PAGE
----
GearTools & Tech
Q:

What’s the most rugged and reliable camera for whitewater kayaking and canyonering?

I need a camera tough enough for whitewater kayaking and canyoneering (i.e., water- and shock-resistant), one that can handle expedition trips off the grid (i.e., takes AA batteries). Last year we did an 18-day trip down the Colorado River through the Grand Canyon, and my boyfriend brought along a 12-pound solar power pack for recharging camera and camccorder batteries?no kidding! Problem is, it didn't work (long story). Oh, and if I could ask for one more thing, it would be a viewfinder in addition to the usual LCD screen. I've been looking in vain for this camera since my very old beloved Pentax Optio died. Does this camera exist, or I doomed to having only my memories to remember my adventures? Sharon Notre De, IN

A:

Oh, dear. I am sorely tempted to suggest you go on eBay and find a Yashica T4 Super D (usual selling price is around $150). This is a truly marvelous camera, with a fantastic Zeiss lens, easy to use, tough, and water-resistant. And its C123 battery will last for days. Alas, it is a film camera. But of course, you could shoot Kodacolor 100 and then have your camera shop make digital copies of each picture, which costs next to nothing. I swear, you’d really like this camera. I have one and will never give it up. It takes incredible pictures.

The G11

But, I know, film is so...well, 1990s. This is a digital age. Second choice: A Canon G11 ($499). A pro-level digital camera, with a fantastic lens, 12-megapixel resolution, great processor, LCD screen, and a viewfinder. It has a Canon proprietary battery, but you could charge it with a reasonable solar charger such as Brunton Solaris 12 ($410), a very lightweight (11 ounces!), flexible solar charger.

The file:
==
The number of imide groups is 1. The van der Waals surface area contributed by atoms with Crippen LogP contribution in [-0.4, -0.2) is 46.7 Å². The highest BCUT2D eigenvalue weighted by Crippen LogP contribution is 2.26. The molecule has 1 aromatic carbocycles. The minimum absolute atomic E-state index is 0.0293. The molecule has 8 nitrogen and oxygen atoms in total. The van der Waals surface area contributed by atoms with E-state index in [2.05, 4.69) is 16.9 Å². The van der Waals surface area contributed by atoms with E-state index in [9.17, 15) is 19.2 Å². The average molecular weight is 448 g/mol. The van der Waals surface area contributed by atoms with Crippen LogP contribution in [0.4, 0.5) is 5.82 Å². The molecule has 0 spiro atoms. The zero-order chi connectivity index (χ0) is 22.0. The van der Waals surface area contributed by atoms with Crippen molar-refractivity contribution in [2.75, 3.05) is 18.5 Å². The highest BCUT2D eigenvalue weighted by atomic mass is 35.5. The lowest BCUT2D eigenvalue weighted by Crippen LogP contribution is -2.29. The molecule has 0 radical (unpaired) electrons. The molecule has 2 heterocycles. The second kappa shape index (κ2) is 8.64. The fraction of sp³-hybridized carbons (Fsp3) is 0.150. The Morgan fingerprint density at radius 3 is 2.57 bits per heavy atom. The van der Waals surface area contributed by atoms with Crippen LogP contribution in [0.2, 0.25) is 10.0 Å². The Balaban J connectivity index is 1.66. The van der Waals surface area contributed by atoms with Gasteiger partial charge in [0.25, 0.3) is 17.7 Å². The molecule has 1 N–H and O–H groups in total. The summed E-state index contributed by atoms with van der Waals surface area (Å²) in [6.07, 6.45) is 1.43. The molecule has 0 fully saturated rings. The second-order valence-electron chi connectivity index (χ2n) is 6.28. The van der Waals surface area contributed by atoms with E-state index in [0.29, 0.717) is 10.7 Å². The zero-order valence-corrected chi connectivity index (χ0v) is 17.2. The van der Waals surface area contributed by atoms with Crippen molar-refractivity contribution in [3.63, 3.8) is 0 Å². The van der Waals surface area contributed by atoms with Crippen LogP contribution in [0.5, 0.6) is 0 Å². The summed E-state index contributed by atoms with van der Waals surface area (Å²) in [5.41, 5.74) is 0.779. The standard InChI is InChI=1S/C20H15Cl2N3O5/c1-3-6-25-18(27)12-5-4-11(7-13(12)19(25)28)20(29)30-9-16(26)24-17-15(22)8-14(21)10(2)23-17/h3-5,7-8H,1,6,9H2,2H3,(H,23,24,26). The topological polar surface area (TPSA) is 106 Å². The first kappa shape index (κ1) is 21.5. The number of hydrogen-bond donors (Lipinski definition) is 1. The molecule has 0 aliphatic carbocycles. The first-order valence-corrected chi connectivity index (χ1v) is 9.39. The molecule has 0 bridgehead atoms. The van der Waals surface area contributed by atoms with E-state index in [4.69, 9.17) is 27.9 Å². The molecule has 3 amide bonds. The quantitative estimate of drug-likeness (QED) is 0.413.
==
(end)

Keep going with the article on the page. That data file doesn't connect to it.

No, the G11 is not waterproof—you’d need to add a protective case. Canon makes a true underwater case for $200 (the WP-DC34). Or, get an Aquapac underwater case ($40). It’s a flexible housing with an optical-quality lens cover that’s waterproof to 30 feet or so. A good deal for nearly any camera.

Or, get an Olympus Stylus 8000 ($380). Not the camera the G11 is, but pretty good (12-megapixal, 3.5x zoom, viewfinder, and LCD screen). And it’s waterproof to 33 feet out of the box, as well as capable of withstanding a six-foot drop. Darned tough.

Meh, but again, a proprietary battery. But here once more you can find a decent, light charger and make it work. Better cameras that take AA batteries are rare, I fear. And nothing that meets your specs, really.

I go back to the Yashica. Buy it and 12 rolls of film, and you are set.

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Filed To: Digital CamerasPaddling
Lead Photo: courtesy, Canon
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